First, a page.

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Re: Scope probes have no ground connector!
« Reply #36 on: March 28, 2017, 08:30:48 pm »
Might be a good project to build your own ESR meter. There's a project here: https://www.eevblog.com/forum/projects/5-transistor-esr-meter-design/
 

Online tggzzz

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Re: Scope probes have no ground connector!
« Reply #37 on: March 28, 2017, 09:10:02 pm »
Wow - warning heeded! I'll avoid even turning it on again until I replace those caps.

If there is cracking in the external plastic, moisture will have got in. I've seen it in a 2465 (30s after power up a resistor in series with one ceased to exist) and a 2465B where there was no problem (but I still replaced them). Make sure you get the right X/Y rating; that's more important than the exact capacitance.


Quote
Probably most of what I typed was utter crap :)

The unasked questions are the ones that get you in the end. As I taught my daughter, "let's make new mistakes".
There are lies, damned lies, statistics - and ADC/DAC specs.
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Offline T3sl4co1l

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Re: Scope probes have no ground connector!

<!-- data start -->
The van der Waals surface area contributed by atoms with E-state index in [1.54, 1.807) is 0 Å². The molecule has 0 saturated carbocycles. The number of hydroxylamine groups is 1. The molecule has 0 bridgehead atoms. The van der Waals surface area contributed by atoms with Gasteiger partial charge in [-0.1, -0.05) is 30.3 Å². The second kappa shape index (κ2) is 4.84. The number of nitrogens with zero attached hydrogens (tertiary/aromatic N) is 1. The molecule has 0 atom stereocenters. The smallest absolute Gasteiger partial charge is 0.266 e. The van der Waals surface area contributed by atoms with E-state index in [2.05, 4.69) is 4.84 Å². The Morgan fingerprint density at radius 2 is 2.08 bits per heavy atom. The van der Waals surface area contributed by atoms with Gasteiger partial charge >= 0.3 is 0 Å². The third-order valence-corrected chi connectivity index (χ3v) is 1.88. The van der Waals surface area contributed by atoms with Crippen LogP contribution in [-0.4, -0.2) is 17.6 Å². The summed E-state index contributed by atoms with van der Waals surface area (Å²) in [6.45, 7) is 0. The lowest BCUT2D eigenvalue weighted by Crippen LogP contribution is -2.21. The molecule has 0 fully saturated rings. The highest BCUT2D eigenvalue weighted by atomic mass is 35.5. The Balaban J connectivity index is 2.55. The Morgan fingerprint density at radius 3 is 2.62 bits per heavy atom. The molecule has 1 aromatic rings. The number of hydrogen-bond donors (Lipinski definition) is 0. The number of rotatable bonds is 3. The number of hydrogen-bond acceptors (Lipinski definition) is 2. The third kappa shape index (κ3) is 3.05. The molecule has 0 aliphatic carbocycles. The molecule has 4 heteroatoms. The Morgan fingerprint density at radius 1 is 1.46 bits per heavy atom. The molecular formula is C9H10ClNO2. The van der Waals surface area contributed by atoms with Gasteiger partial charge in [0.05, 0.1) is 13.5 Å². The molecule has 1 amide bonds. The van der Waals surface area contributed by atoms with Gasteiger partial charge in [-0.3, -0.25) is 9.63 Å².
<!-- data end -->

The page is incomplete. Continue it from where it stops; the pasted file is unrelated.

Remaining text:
« Reply #38 on: March 29, 2017, 01:13:08 am »
On that note I'm still a little unclear about what happens if you have two different voltages in your device (such as a microcontroller switching high power via MOSFETs), obviously separate from each other in main circuit from PSU onwards, but which will have to meet at a common ground to work... is that right? They must meet, and only once at the end?

Yes, they must meet.  Though preferably, they should meet many times, a continuous number of times -- like on a ground plane. :)

Quote
Do I have to make sure both end up at 0V at the ground plane? That might sound dumb... most components will "use up" all voltage provided obviously and simply explode if the power is too much, but what about non-resistive components such as an LED, or an accidental short of high volts into ground? I just have to be careful not to do that I suppose?

They will.  Consider a constrained geometry problem:

Suppose you have a slot that's just wide enough to hold a rectangular bar.  The bar has two holes, one in each end.

Suppose there are two bars, in facing slots, so they can both slide independently, like sashes in a double-hung window frame.

A pin can be placed through the holes, when the holes in the bars line up with each other.  When this is done, they will not move independently.  The pair will move independently, as a set, but will not move relative to each other.

Finally, suppose you have a pair of dividers (no relation to the "voltage divider", this is a geometric tool that looks like a compass), marked with a scale.  One leg is labeled "+" and the other "-".  You can set the legs of the dividers to any distance, and measure that distance.  The tips fit particularly well into the holes in the bars...